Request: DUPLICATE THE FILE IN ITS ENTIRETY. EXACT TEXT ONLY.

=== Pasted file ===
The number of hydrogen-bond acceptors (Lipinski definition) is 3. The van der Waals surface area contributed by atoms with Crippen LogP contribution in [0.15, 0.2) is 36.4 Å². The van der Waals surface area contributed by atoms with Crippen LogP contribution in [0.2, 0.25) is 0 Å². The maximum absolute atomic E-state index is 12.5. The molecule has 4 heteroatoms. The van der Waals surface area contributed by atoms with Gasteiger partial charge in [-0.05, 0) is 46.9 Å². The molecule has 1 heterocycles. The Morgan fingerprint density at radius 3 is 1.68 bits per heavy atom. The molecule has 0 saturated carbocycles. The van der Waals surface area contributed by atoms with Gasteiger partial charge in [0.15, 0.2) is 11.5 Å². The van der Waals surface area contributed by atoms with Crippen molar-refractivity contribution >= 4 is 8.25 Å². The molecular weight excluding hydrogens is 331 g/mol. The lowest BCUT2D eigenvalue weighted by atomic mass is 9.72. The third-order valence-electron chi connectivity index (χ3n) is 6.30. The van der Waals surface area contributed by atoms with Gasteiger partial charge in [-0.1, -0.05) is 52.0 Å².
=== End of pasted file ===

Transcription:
The number of hydrogen-bond acceptors (Lipinski definition) is 3. The van der Waals surface area contributed by atoms with Crippen LogP contribution in [0.15, 0.2) is 36.4 Å². The van der Waals surface area contributed by atoms with Crippen LogP contribution in [0.2, 0.25) is 0 Å². The maximum absolute atomic E-state index is 12.5. The molecule has 4 heteroatoms. The van der Waals surface area contributed by atoms with Gasteiger partial charge in [-0.05, 0) is 46.9 Å². The molecule has 1 heterocycles. The Morgan fingerprint density at radius 3 is 1.68 bits per heavy atom. The molecule has 0 saturated carbocycles. The van der Waals surface area contributed by atoms with Gasteiger partial charge in [0.15, 0.2) is 11.5 Å². The van der Waals surface area contributed by atoms with Crippen molar-refractivity contribution >= 4 is 8.25 Å². The molecular weight excluding hydrogens is 331 g/mol. The lowest BCUT2D eigenvalue weighted by atomic mass is 9.72. The third-order valence-electron chi connectivity index (χ3n) is 6.30. The van der Waals surface area contributed by atoms with Gasteiger partial charge in [-0.1, -0.05) is 52.0 Å².